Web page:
Lenovo Legion 5 Pro Gen 6 (2021) Gaming Laptop Review

Lenovo's Legion 5 Pro Gen 6 pairs the AMD Ryzen 5800H with NVIDIA GeForce RTX Graphics, making it a formidable option for gamers.

@TylerBernath
Published Thu, Jan 13 2022 10:10 AM CST
Rating: 90%Manufacturer: Lenovo (RZ09-0368BEA2-R3U1)

Introduction, Specifications, and Pricing

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With the AMD Ryzen 6000 series mobile CPUs announced at CES, I was eagerly awaiting an opportunity to test and review a current-generation platform powered by the Ryzen 5000 series before they are gone. It just so happens we just got the Legion 5 Pro in from Lenovo, and after a half-day of setup and another few days of testing, we now have a good comparison for Team Red in our charts.

Like any gaming notebook, the Legion 5 Pro is offered in several SKUs customizable to your liking at the time of purchase. There are also base SKUs available at retailers like Best Buy, Amazon, etc. The model sent for review includes the AMD Ryzen 7 5800H, 16GB of DDR4 3200, and a 1TB SN730 NVMe from WD. It also includes the NVIDIA GeForce RTX 3070 Mobile and an impressive 16" display that puts out 2560x1600 resolution at 165Hz, complete with Dolby Vision and NVIDIA G-Sync.

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Connectivity includes four USB 3.2 Gen 1 ports alongside two USB-C ports at Gen 2 speeds, while networking includes an RJ45 port with Gigabit ethernet and Intel's AX200 chipset providing WiFi6 connectivity. Additionally, the Legion offers HDMI 2.1 and a combination 3.5mm audio port.

Dimensions come in at 14x10.5x1 inches with a weight of 5.4lbs.

Pricing

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At the time of writing, pricing for the Legion 5 Pro Gen 6, configured with the components mentioned above, comes in at $1774.99.

Packaging, Accessories, and Overview

Packaging and Accessories

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Packaging is dressed up with the Legion logo and black/blue colorway.

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Included with the Legion is a power adapter.

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The power adapter is a Lenovo proprietary design type with a rating of 300W, 20V @ 15A.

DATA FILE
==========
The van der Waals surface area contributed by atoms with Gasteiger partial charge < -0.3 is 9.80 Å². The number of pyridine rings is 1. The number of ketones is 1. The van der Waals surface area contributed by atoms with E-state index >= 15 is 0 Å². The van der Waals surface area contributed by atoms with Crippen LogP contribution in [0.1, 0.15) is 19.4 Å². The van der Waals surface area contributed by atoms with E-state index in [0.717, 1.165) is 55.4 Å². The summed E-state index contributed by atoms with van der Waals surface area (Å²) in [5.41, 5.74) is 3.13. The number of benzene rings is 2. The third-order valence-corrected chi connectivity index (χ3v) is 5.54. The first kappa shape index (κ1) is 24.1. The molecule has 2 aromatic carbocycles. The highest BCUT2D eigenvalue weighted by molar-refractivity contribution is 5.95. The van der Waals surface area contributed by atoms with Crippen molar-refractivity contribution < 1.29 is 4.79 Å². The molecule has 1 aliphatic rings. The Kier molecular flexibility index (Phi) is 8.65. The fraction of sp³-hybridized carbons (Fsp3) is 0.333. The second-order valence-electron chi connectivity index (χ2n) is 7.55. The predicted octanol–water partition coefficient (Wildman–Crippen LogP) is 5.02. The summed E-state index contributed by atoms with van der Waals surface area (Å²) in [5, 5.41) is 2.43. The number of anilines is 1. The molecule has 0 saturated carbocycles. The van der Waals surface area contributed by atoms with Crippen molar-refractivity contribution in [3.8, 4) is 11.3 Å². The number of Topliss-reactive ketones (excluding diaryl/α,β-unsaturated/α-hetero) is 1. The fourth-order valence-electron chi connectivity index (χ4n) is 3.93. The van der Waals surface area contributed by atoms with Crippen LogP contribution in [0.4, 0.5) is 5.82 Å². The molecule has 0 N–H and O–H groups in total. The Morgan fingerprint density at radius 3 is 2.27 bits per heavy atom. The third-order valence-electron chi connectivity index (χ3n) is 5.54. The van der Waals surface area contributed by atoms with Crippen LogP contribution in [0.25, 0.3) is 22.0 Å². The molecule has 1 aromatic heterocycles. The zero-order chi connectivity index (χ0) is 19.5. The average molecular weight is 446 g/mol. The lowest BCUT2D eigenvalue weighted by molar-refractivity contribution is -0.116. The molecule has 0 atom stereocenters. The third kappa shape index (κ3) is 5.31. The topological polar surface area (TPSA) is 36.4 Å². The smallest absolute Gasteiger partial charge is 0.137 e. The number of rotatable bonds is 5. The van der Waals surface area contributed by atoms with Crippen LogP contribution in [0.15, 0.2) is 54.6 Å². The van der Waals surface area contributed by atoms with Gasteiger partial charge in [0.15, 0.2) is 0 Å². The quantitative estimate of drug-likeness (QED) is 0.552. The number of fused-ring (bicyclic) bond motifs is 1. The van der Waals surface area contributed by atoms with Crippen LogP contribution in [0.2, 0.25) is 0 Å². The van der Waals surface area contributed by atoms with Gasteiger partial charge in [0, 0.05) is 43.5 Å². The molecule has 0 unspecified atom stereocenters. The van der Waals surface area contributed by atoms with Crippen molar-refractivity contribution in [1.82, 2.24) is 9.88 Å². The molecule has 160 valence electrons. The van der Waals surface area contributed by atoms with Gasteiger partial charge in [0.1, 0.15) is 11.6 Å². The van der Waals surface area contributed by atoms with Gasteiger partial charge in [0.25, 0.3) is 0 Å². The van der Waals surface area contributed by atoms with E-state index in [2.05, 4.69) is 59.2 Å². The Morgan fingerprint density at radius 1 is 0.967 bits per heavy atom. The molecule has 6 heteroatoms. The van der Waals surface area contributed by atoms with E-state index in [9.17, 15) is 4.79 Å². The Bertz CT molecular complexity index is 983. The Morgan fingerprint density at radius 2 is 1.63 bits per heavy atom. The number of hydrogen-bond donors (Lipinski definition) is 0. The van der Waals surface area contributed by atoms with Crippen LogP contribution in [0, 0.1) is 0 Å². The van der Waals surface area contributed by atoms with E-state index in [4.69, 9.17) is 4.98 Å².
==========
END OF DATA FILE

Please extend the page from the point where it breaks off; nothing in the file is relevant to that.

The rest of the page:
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The Legion 5 Pro is offered in several colorways; the silver option in house offers Lenovo branding on the top edge and Legion gaming logo in the center of the display. The back edge of the Legion offers several options for connectivity labeled above.

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These options include RJ45 for the Gigabit LAN and USB 3.2 with a USB-C input that supports power delivery. We then have three USB-A ports and HDMI and Lenovo proprietary power input.

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The left side of the Legion offers a USB-C and 3.5mm port.

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We have a single USB 3.2 port and shutter lock on the right.

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Opening up the system, we have a large 16" display, with even bezels on top and bottom. A full keyboard and power button are centered, while the trackpad below is offset to the left.

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Here we can see the RGB backlighting on the keyboard.

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The wrist rest and trackpad area are where we find the battery. Above, we have NVMe on the right and left, both using PCIe Gen3. In the center, we have the memory slots, and up above that, the CPU and GPU with opposing heat sinks and cooling fans.

BIOS/UEFI and Thermals

UEFI

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BIOS is a legacy setup from AMI. The main page offers hardware information, including processor, memory, and iGPU. The advanced menu system includes support for configuring CPU, power, and Thunderbolt ports in addition to NVMe storage. Chipset options allow for changing GPU mode between discrete and Optimus; you can also enable RST for NVMe storage in this menu.

The boot menu includes boot options and support for fast boot.

Thermals

We kick up our testing with a thermal image of the laptop while running testing. As you can see above, a good portion of the heat is centered above the keyboard. Peak readings at 33c.

System/CPU Benchmarks

Cinebench

Cinebench is a long-standing render benchmark that has been heavily relied upon by both Intel and AMD to showcase their newest platforms during unveils. The benchmark has two tests, a single-core workload that will utilize one thread or 1T. There is also a multi-threaded test that uses all threads or nT of a tested CPU